Originally published by LA TIMES
I’m an undocumented teacher who came to the United States with my family from Guadalajara, Mexico. I arrived at 9 months old and have since resided in Los Angeles. I grew up watching my parents give back to our community, cultivate relationships and work tirelessly as street vendors. I attended public schools in the Los Angeles Unified School District, where my U.S. history teacher, Dr. Daniel Alamo, inspired me to find empowerment through activism.
East L.A., where I grew up, has a rich history of community advocacy. I felt proud to contribute to the legacies of resilience and cultural wealth. Despite our scarce resources, there was always solidarity, ingenuity and communal support.
I was distraught when I was wrongly informed by a high school counselor that undocumented students were ineligible to attend four-year institutions. But my mom ingrained in me her belief that education is indispensable. I sought alternatives and attended Pasadena City College, eventually transferred to UCLA and graduated with a bachelor’s in sociology and a master’s in education. Today, I am eligible to teach thanks to undocumented activists and their advocacy for the Deferred Action for Childhood Arrivals program.
Advocating for equity taught me how historical legacies affect our self-image and our experiences in society. As an ethnic studies and world history teacher in a Los Angeles public school, I reframe deficit narratives, which have presented marginalized people as passive and ignored their contributions to history. I teach students about intersectional history and about valuing their own roots and recognizing their power.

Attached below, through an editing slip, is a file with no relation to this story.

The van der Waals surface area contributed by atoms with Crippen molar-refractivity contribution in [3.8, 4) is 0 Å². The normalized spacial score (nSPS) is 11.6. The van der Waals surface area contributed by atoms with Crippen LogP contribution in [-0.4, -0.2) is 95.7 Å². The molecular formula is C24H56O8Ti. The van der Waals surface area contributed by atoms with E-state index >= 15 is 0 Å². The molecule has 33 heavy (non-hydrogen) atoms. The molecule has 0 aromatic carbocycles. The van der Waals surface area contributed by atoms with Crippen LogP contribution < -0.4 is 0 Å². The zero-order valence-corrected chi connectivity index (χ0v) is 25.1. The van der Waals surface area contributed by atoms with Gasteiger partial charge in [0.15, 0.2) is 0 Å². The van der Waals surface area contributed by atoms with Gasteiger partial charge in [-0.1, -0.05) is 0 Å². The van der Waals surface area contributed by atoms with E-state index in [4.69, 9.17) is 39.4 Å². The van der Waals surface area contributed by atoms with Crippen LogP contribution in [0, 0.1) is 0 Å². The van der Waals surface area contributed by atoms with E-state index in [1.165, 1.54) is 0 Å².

My pedagogy is intrinsically tied to my undocumented experience. As a student, I felt isolated, helpless and scared. So I work to break that cycle for my students by supplementing district resources and sponsoring clubs and events that address their needs and create space for their stories.
DACA was first threatened in my first year of teaching in 2017. I was honest with my students about possibly losing DACA and my job. We cried and mourned. I promised I’d continue to advocate for them and never abandon them.
Immediately, they began sharing their personal stories of being undocumented. Overwhelming anxiety resurfaced. They recalled fear when parents arrived late from work and the thought of losing them to deportation. Many students do not qualify for DACA and that haunts me. One student told me that there was no reason to excel in school because his status will always stand in the way of success. Students express desperation, knowing the vast economic, political and social instability that comes with undocumented adulthood. Although my experience shows that DACA recipients can succeed, the threats persist and they discourage students from pushing toward their potential.